Optimizing Blood Cholesterol Levels: What’s My Data?

In an earlier video, I presented data for total cholesterol (TC) levels in blood in terms of changes during aging and all-cause mortality risk. I’ve measured TC 25 times in the past 5 years, and in this video, I present that data, and my approach to optimize it.

https://www.youtube.com/watch?v=PBv_hXwUqHM&feature=emb_logo

Michael Lustgarten

Ph.D, Physiology, University of Texas Health Science Center at San Antonio, 2009 B.S., Biochemistry, Queens College, 2003 B.A, English Textual Studies, 1994, Syracuse University

3 thoughts on “Optimizing Blood Cholesterol Levels: What’s My Data?

  1. Thank you for yet another very insightful post. Sorry … tons of questions/comments…

    Why have you decided to look at the correlation between TC and Glucose and Creatinine? (i) Were those correlations the highest you have in your TC data or (ii) the ones you have ACM data for or (iii) quite rightly you have chosen between serious morbidities such as CVD, diabetes and kidney disease?

    What if you had found a low correlation? Would you have chosen to yet optimize your TC vs ACM by increasing TC (the “battle 1”)?

    Looking at ACM is important. But I wonder about specific genetic risk factors: e.g. reducing saturated FFA is, for specific genotypes, very effective to regulate problems with lipids. Have you looked at this too? This is where personalized nutrition would really matter. And, increasingly important, would be to consider the interaction between the host metabolism and microbiome.

    Finally, I think AI tools should matter much more in guiding us finding unbiased correlations between a large number of variables, including the microbiome. Any thought on this?

    Just out of curiosity: do you use a simple excel or a more sophisticated math pack to analyze your data?

    Thank you again and good luck in your interesting journey.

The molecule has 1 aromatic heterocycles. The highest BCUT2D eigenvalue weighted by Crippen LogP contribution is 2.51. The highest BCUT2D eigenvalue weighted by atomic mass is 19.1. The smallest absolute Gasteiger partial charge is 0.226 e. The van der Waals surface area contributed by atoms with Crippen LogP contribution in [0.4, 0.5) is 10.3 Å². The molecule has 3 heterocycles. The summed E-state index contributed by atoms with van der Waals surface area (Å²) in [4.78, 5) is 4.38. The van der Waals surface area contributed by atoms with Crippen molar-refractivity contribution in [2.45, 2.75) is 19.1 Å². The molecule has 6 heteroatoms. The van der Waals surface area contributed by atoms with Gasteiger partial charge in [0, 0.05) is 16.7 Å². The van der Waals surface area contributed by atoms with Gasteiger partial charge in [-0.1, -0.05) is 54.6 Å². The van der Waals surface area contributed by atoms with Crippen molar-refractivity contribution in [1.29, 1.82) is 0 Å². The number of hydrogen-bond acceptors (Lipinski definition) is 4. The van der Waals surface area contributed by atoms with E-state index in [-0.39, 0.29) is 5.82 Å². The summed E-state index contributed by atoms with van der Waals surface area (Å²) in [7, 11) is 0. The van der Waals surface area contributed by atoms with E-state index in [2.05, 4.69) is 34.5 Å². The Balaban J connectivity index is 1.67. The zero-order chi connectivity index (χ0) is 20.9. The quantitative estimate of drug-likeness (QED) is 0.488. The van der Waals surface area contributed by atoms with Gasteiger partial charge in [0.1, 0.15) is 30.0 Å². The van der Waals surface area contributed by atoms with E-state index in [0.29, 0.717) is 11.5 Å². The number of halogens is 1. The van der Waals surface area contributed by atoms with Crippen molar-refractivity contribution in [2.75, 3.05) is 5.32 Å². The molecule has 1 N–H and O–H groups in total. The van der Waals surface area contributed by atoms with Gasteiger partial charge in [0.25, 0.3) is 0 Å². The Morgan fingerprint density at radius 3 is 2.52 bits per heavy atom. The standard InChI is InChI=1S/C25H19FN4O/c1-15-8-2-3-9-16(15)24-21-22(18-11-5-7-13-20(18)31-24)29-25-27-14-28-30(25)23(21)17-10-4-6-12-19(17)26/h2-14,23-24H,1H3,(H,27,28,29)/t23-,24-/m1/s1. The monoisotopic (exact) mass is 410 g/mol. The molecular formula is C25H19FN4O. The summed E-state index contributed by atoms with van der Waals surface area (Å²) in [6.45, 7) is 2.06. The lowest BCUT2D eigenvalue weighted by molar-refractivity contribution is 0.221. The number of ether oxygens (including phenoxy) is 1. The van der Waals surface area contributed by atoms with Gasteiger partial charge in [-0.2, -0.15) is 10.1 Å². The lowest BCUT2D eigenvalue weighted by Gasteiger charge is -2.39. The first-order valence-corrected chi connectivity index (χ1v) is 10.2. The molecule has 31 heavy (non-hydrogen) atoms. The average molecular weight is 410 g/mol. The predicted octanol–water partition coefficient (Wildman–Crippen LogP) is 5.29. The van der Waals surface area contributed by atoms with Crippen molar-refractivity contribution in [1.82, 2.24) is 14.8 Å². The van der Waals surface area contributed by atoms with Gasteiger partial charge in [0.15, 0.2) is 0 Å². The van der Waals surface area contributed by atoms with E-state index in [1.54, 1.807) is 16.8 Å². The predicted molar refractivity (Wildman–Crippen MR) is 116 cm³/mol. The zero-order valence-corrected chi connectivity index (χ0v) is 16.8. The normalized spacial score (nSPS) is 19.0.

FFA=free fatty acids (I measure in plasma regularly), TC=total cholesterol, ACM=all causes mortality, CVD=cardiovascular disease, AI=Artificial Intelligence

    1. Ha, no need to apologize for comments and questions!

      Why have you decided to look at the correlation between TC and Glucose and Creatinine?
      -I’m always looking for correlations, whether it’s between blood biomarkers with diet, or with other blood biomarkers, to try to elucidate as much of the whole picture as possible. There was also a strong correlation between RBCs with TC, but the combination of glucose+creatinine’s correlation was stronger, so I included that in the story. I also tried to include RBCs with glucose and creatinine in a multivariate model, but when included, model significance was weaker than the combination of glucose + creatinine.

      In terms of your genetics question, I’m not recommending everyone reduce saturated fat, but instead, to blood test themselves regularly and track diet, to try to discern the optimal diet for them. More to your point, I eagerly look forward to the day when an AI or ML-based approach will use data for my genome, dietary intake, circulating, urinary, and fecal metabolome, fecal microbiome, physical activity levels, etc. to derive the diet, supplement, exercise approach that will be predicted to maximize my lifespan. For now, I’m making educated guesses based on my own data to get close to that.

      I’m a huge proponent using AI or ML in this process, and I recognize that I’m using a rudimentary statistical approach relative to that. At some point, I may learn to code to that I can apply AI or ML to my own data…

      Simple Excel sheet for now, and thanks albedo!

      1. Thank you! I am happy to join the similar AI/ML/DL journey too to same scope. I think you are making highly educated guesses. I have maybe a less rigorous approach than yours with data over ~20 years. Good luck!

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